|1992 saw the launch of the TVR Chimaera at the Motor Show. Unusually for TVR, it was
almost ready for production when first shown. It was intended as a more practical version
of the incredible Griffith which had proved such a great success for TVR. The 'S' models
were still selling well but the introduction of the V8 models had whetted many an appetite
and once customers had heard the lovely sound of the V8S or the pre-catalyst 4.3 Griffith,
it became obvious that V8's were the future.
Steve Dolan's Chimaera
(before the crash!)
Dave Gould's Chimaera
Both the S and the Griffith were pure sports cars, with
little attempt at designing in any practicality. Boot space was limited (particularly with
targa panel inside) and the ride of each car was very firm.
It was time for a slightly softened (relatively) car, V8 engined, with more luggage
capacity. John Ravenscroft and Peter Wheeler set about carving the shape of the Chimaera
from foam models. TVR folklore has it that the indicator recesses at the front of the car
were actually a result of Peter Wheeler's dog - Ned - taking a chunk out of one of the
moulds. Mr Wheeler liked it, so it remained a feature of the car. The air intakes at the
front of the car are larger than those on the Griffith. This is probably to cool the
catalysts, which had become mandatory by this time. Dimensions are similar to the
Griffith, with the Chimaera only two inches longer, to create boot space.
|Fast Lane: "Overall, this is possibly the best
handling front engined/rear-driven sports car in the world."
The underpinnings are based on the Griffith, with different dampers, and
a rear anti-roll bar was installed from day one. The Chimaera was going to host the AJP8.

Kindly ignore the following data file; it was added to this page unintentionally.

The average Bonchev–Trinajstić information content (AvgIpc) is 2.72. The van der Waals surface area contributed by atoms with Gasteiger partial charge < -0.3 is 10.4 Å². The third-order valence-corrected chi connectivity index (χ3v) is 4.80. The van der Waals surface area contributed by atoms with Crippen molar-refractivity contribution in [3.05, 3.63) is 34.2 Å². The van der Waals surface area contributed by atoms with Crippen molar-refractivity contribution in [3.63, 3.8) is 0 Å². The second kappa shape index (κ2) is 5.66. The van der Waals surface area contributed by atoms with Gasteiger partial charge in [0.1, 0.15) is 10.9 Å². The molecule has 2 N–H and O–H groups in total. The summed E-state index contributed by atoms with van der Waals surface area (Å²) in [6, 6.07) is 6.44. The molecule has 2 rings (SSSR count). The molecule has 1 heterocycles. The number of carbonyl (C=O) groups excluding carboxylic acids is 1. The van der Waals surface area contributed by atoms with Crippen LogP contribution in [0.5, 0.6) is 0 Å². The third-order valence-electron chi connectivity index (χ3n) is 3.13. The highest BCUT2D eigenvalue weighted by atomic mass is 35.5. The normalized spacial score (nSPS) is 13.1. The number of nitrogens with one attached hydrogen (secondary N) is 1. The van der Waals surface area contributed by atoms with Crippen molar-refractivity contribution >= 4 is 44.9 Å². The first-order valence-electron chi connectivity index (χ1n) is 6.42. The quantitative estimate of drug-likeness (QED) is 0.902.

This was an engine designed by Al Melling who'd had a hand in many race engines in the
1980's. Together with TVR, they set about designing a brand new engine and associated
running gear. However development was taking longer than desired, so the trusty Rover V8
(tweaked by TVR Power) was slotted into the Chimaera with a capacity of 4.0 or 4.3 litres.
Again in line with 'softening' the car, the 4.0 litre has a softer cam than earlier units,
giving less harsh characteristics. A Rover gearbox, Sierra rear axle and a Quaife
differential were employed. The Rover gearbox was replaced in later years by a Borg-Warner
The Chimaera is still selling well, and undergoes minor changes from time to time. The
latest models undergone the following changes:
- Front grille replaced with a single horizontal slat like the Cerbera
- The bonnet has larger vents and is slightly higher near the windscreen.
- The boot has a longer tail lip and the front indicators aren't mesh.
- Inside the car the latest have different tell-tale lamps for ice warning/indicator/main
- The spare wheel relocated to the centre of the boot.
- Door button is now on the wing mirror (like the Cerbera)
- The most obvious change in recent times has been to the rear lights.
Over its lifetime, there have been a number of engine
variations, all giving stunning performance.
||270 lbs/ft at 4000rpm
||3950cc High Compression V8
||305 lbs/ft at 4000rpm
||13.3 secs @ 158 mph